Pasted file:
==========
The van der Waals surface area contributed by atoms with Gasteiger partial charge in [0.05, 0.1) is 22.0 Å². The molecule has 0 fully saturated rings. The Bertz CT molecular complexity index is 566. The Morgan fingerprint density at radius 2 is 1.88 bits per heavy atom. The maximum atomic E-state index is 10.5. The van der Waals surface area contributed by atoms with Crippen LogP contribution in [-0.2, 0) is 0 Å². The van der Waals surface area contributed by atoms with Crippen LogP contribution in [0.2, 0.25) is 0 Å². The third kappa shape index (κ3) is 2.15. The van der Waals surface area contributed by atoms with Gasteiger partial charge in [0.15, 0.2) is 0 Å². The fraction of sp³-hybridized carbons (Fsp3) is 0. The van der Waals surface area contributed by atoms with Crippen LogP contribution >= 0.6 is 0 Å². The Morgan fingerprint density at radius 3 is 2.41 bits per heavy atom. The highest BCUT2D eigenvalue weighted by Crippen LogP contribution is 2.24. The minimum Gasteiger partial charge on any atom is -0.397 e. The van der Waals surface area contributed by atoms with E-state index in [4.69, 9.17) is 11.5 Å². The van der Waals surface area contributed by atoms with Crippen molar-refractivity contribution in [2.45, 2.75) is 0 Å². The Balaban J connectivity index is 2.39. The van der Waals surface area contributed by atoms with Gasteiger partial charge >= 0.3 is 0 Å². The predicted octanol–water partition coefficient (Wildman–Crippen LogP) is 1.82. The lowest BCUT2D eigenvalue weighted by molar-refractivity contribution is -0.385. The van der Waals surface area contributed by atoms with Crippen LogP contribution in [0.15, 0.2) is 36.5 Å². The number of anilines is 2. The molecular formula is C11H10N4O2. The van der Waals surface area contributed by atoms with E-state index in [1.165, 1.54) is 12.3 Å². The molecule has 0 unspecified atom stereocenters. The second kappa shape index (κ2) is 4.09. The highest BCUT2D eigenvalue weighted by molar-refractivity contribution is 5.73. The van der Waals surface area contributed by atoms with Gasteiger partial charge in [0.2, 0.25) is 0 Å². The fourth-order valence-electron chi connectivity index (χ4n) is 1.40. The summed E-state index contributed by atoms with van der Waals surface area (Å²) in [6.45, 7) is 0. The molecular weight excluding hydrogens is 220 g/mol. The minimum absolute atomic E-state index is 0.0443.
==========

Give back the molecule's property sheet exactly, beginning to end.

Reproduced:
The van der Waals surface area contributed by atoms with Gasteiger partial charge in [0.05, 0.1) is 22.0 Å². The molecule has 0 fully saturated rings. The Bertz CT molecular complexity index is 566. The Morgan fingerprint density at radius 2 is 1.88 bits per heavy atom. The maximum atomic E-state index is 10.5. The van der Waals surface area contributed by atoms with Crippen LogP contribution in [-0.2, 0) is 0 Å². The van der Waals surface area contributed by atoms with Crippen LogP contribution in [0.2, 0.25) is 0 Å². The third kappa shape index (κ3) is 2.15. The van der Waals surface area contributed by atoms with Gasteiger partial charge in [0.15, 0.2) is 0 Å². The fraction of sp³-hybridized carbons (Fsp3) is 0. The van der Waals surface area contributed by atoms with Crippen LogP contribution >= 0.6 is 0 Å². The Morgan fingerprint density at radius 3 is 2.41 bits per heavy atom. The highest BCUT2D eigenvalue weighted by Crippen LogP contribution is 2.24. The minimum Gasteiger partial charge on any atom is -0.397 e. The van der Waals surface area contributed by atoms with E-state index in [4.69, 9.17) is 11.5 Å². The van der Waals surface area contributed by atoms with Crippen molar-refractivity contribution in [2.45, 2.75) is 0 Å². The Balaban J connectivity index is 2.39. The van der Waals surface area contributed by atoms with Gasteiger partial charge >= 0.3 is 0 Å². The predicted octanol–water partition coefficient (Wildman–Crippen LogP) is 1.82. The lowest BCUT2D eigenvalue weighted by molar-refractivity contribution is -0.385. The van der Waals surface area contributed by atoms with Crippen LogP contribution in [0.15, 0.2) is 36.5 Å². The number of anilines is 2. The molecular formula is C11H10N4O2. The van der Waals surface area contributed by atoms with E-state index in [1.165, 1.54) is 12.3 Å². The molecule has 0 unspecified atom stereocenters. The second kappa shape index (κ2) is 4.09. The highest BCUT2D eigenvalue weighted by molar-refractivity contribution is 5.73. The van der Waals surface area contributed by atoms with Gasteiger partial charge in [0.2, 0.25) is 0 Å². The fourth-order valence-electron chi connectivity index (χ4n) is 1.40. The summed E-state index contributed by atoms with van der Waals surface area (Å²) in [6.45, 7) is 0. The molecular weight excluding hydrogens is 220 g/mol. The minimum absolute atomic E-state index is 0.0443.